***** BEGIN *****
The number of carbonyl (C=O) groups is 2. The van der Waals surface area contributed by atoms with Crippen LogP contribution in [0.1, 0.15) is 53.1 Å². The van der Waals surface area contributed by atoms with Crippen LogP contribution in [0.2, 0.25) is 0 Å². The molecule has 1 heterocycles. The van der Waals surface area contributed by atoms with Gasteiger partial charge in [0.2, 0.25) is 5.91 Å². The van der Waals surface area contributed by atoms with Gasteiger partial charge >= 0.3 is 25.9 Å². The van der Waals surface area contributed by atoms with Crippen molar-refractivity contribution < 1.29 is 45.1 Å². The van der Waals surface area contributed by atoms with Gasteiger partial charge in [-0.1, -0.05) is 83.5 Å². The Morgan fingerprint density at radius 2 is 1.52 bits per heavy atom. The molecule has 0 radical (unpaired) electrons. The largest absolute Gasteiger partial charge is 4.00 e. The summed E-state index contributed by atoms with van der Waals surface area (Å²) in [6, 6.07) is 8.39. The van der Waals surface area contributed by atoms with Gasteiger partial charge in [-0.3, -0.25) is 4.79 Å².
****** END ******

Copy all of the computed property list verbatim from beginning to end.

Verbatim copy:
The number of carbonyl (C=O) groups is 2. The van der Waals surface area contributed by atoms with Crippen LogP contribution in [0.1, 0.15) is 53.1 Å². The van der Waals surface area contributed by atoms with Crippen LogP contribution in [0.2, 0.25) is 0 Å². The molecule has 1 heterocycles. The van der Waals surface area contributed by atoms with Gasteiger partial charge in [0.2, 0.25) is 5.91 Å². The van der Waals surface area contributed by atoms with Gasteiger partial charge >= 0.3 is 25.9 Å². The van der Waals surface area contributed by atoms with Crippen molar-refractivity contribution < 1.29 is 45.1 Å². The van der Waals surface area contributed by atoms with Gasteiger partial charge in [-0.1, -0.05) is 83.5 Å². The Morgan fingerprint density at radius 2 is 1.52 bits per heavy atom. The molecule has 0 radical (unpaired) electrons. The largest absolute Gasteiger partial charge is 4.00 e. The summed E-state index contributed by atoms with van der Waals surface area (Å²) in [6, 6.07) is 8.39. The van der Waals surface area contributed by atoms with Gasteiger partial charge in [-0.3, -0.25) is 4.79 Å².